This research in a recent, large, nationally representative sample of US smokers indicates that flavour capsule cigarettes have become well established since their introduction in 2007, with their use being most common among young adults. Flavour capsule product preference among adults overall and by age group was similar to the rate reported from a 2012–2014 survey using an online consumer panel, which also showed highest prevalence among young adults. That study indicated rates among Hispanics that were no higher than other groups. In contrast, this study found rates for flavour capsule use for Hispanic young adults that were about double the rate among white non-Hispanics and over five times larger compared with non-Hispanic blacks. The high rate of use among Hispanic smokers is not surprising given the popularity of these products in Latin American countries. In 2014, the market share for flavour capsule cigarettes based on global marketing data was the greatest in Chile (25.5%), Peru (22.5%), Guatemala (19.1%), Mexico (11.9%) and Argentina (9.6%).6 It is possible that the preference for flavour capsule products among Latin Americans is carrying over to Latinos in the USA.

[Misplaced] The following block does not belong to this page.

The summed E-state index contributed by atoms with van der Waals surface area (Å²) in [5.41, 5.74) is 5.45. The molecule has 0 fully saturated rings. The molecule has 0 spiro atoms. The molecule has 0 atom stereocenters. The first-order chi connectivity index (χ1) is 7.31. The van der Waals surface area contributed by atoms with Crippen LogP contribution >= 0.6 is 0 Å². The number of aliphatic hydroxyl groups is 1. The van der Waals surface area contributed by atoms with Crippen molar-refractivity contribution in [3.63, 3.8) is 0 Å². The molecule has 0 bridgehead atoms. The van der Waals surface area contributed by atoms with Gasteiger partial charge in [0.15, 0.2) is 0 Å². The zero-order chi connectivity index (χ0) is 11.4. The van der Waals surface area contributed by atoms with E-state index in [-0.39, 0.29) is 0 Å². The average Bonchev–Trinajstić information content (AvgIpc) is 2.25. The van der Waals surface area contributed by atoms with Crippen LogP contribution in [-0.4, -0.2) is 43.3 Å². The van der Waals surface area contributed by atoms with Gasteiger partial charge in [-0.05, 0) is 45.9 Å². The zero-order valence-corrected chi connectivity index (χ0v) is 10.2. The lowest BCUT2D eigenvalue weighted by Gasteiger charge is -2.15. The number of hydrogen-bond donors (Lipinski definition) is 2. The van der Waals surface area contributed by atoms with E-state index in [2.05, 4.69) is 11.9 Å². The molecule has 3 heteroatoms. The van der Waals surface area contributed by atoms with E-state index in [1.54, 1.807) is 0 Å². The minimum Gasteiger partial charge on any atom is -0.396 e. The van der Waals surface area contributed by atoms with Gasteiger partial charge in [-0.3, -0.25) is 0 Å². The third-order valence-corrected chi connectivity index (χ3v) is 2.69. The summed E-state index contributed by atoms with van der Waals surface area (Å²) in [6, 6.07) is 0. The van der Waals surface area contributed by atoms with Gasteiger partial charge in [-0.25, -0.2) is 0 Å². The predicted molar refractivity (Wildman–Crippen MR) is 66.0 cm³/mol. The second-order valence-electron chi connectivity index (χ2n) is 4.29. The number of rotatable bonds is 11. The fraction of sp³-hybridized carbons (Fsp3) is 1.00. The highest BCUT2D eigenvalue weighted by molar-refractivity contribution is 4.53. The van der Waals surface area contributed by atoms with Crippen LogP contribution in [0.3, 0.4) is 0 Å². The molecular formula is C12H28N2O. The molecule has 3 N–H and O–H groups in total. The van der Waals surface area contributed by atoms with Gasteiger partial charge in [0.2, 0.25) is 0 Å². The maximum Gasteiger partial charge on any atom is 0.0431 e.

In addition to the higher prevalence in young adults, several findings suggest that these products may be marketed as a starter product. Smokers indicated that pack design and lower price were common reasons to use the product. Thus, marketing strategies, including appealing packaging and price discounts, may be playing a significant role in use of these menthol flavour capsule cigarettes in the USA. Pack design may be important in other countries as well, as another study of high school students in Mexico, where flavour capsules are popular, found that adolescents perceived packaging for these products as more attractive compared with regular cigarettes.16 Tobacco companies have long used price discounts to engage smokers in use of their products, and discounts in targeted neighbourhoods can be used to engage particular populations into smoking.1 17